Lupita Nyong’o Chooses CGI Over BFF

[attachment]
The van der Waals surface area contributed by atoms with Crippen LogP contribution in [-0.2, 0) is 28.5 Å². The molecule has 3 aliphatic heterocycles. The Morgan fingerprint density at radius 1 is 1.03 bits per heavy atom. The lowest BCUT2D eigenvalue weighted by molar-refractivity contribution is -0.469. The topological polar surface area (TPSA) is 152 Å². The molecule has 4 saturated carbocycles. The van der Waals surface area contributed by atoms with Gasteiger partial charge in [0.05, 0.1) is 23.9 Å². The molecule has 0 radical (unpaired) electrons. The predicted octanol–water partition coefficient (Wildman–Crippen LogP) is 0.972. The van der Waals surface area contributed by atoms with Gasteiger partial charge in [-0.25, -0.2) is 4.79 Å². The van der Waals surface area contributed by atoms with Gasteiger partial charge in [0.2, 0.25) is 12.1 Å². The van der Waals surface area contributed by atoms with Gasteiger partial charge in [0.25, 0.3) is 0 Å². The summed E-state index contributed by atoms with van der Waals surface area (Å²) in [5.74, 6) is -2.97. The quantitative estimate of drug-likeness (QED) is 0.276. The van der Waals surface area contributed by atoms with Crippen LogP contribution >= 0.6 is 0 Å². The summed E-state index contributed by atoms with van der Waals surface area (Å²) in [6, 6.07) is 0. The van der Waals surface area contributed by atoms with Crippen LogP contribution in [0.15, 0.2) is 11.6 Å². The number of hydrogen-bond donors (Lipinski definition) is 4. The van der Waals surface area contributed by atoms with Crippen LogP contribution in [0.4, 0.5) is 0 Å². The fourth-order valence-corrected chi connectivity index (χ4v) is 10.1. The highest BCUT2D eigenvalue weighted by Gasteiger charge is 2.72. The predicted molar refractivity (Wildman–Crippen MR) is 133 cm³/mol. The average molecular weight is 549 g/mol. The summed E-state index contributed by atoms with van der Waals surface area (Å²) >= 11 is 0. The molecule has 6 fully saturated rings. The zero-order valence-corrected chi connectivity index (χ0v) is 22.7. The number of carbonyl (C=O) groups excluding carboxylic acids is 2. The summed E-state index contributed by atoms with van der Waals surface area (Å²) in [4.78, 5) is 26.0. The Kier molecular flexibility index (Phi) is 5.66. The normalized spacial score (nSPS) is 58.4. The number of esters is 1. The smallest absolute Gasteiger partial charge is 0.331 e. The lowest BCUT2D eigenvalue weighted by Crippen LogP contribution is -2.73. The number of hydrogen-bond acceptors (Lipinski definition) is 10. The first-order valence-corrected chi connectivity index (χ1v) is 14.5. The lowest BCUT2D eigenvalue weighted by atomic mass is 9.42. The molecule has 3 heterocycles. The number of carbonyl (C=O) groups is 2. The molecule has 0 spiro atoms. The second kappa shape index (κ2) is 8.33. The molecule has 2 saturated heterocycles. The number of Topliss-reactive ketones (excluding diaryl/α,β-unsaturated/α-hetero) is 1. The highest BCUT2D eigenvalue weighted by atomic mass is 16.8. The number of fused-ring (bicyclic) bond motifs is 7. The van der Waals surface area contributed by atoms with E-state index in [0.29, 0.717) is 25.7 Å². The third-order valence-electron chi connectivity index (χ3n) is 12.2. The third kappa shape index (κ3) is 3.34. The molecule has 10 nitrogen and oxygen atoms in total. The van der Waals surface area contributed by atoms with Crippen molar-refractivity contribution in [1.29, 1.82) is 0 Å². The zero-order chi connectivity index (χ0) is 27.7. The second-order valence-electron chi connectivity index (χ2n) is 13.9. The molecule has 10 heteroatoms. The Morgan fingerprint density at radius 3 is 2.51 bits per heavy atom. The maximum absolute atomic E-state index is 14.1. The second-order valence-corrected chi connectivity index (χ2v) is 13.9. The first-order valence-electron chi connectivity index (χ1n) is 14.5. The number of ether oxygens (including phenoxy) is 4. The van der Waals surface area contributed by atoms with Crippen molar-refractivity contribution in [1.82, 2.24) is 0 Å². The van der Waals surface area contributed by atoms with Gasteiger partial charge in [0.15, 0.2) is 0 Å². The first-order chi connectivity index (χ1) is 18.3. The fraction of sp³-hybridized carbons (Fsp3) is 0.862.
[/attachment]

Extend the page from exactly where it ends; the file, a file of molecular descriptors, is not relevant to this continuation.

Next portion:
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Lupita Nyong’o has been a lightning rod for speculation. Though she's a wonderfully talented actress who brings a star quality to any role that she plays, Nyong'o has seen her most popular work take place behind the veil of CGI. Rather than taking the traditional Hollywood path of playing, you know, a human being on a screen, she's played both a thousand-year-old space gremlin (Maz Kanata in Star Wars: The Force Awakens) and a wolf mother (Raksha in The Jungle Book). Both roles are critical, both films are massive, but unless you knew that it was Nyong’o behind the mo-cap suit, you’d have know way of knowing who she was. Now, she’s starring in a play, Eclipsed, that takes her away from the big screen. Nyong’o wrote about her choices in an essay published to Lenny Letter early Tuesday. She discussed her response to a journalist asking why she chose a role in a “small play” (Eclipsed is about “five extraordinary women trapped by a rebel commander during the Liberian civil war” and it's playing on Broadway) and how she decided that she would do what she wanted to do rather than what she should do. Her argument centers around tropes vs. archetypes. Nyong'o writes that often women of color are cast as the sidekick, the best friend, the jester. These are all tropes and often written without much depth or internal motivation. An archetype is similar, but generated from a deep mythical well of human consciousness. “I don't mind inhabiting an archetype if it has been given life and interiority,” Nyong’o writes. “I love the idea of people of color participating in mythical, magical stories, whether that's as a hero, villain, sage, or sorceress. Or all of the above!” She goes on to say that the depth of the writing is what matters more than the specific role. “Even more important than the genre are the intention of the author, what story is being told, and the power of the emotional journey of the characters,” she writes. “In Eclipsed, Danai [Gurira, the play’s author, who also plays Michonne on The Walking Dead] has blessed us with five such journeys. None of these women are tropes. They are battling real demons, living with difficult decisions in an all-too-real world stricken with the trauma of war.” But her greatest motivation is to be a part of the conversation about the roles that she plays. “Of course, I am not opposed to playing lead roles,” Nyong’o writes. “I don't want to be overly cautious; I want to take risks, to try my hand at stories that thrill and terrify me. Partly because of the conversation the industry has been having about women and racial and cultural representation, I have recently decided to participate more fully in the development of roles I choose in the future.”

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